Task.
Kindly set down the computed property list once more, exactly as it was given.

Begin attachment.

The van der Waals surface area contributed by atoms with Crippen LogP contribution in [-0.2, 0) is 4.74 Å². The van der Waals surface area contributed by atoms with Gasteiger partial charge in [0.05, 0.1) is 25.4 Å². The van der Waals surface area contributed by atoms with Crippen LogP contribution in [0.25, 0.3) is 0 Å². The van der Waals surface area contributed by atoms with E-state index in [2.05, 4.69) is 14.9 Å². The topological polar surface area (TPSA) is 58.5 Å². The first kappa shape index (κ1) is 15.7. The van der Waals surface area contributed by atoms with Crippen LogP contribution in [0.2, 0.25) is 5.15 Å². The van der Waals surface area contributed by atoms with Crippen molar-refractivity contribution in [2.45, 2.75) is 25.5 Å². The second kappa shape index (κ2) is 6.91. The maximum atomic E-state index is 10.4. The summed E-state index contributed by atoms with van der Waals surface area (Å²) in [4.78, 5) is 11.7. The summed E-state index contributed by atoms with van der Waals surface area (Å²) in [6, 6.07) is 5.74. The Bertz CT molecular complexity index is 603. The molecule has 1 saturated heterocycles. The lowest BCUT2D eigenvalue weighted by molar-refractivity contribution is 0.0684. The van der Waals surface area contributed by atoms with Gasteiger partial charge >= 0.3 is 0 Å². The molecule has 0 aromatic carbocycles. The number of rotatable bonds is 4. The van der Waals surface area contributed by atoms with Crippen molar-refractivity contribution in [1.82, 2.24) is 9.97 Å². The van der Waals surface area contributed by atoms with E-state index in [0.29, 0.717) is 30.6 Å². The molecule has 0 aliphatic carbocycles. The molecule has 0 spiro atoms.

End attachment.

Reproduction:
The van der Waals surface area contributed by atoms with Crippen LogP contribution in [-0.2, 0) is 4.74 Å². The van der Waals surface area contributed by atoms with Gasteiger partial charge in [0.05, 0.1) is 25.4 Å². The van der Waals surface area contributed by atoms with Crippen LogP contribution in [0.25, 0.3) is 0 Å². The van der Waals surface area contributed by atoms with E-state index in [2.05, 4.69) is 14.9 Å². The topological polar surface area (TPSA) is 58.5 Å². The first kappa shape index (κ1) is 15.7. The van der Waals surface area contributed by atoms with Crippen LogP contribution in [0.2, 0.25) is 5.15 Å². The van der Waals surface area contributed by atoms with Crippen molar-refractivity contribution in [2.45, 2.75) is 25.5 Å². The second kappa shape index (κ2) is 6.91. The maximum atomic E-state index is 10.4. The summed E-state index contributed by atoms with van der Waals surface area (Å²) in [4.78, 5) is 11.7. The summed E-state index contributed by atoms with van der Waals surface area (Å²) in [6, 6.07) is 5.74. The Bertz CT molecular complexity index is 603. The molecule has 1 saturated heterocycles. The lowest BCUT2D eigenvalue weighted by molar-refractivity contribution is 0.0684. The van der Waals surface area contributed by atoms with Gasteiger partial charge >= 0.3 is 0 Å². The molecule has 0 aromatic carbocycles. The number of rotatable bonds is 4. The van der Waals surface area contributed by atoms with Crippen molar-refractivity contribution in [1.82, 2.24) is 9.97 Å². The van der Waals surface area contributed by atoms with E-state index in [0.29, 0.717) is 30.6 Å². The molecule has 0 aliphatic carbocycles. The molecule has 0 spiro atoms.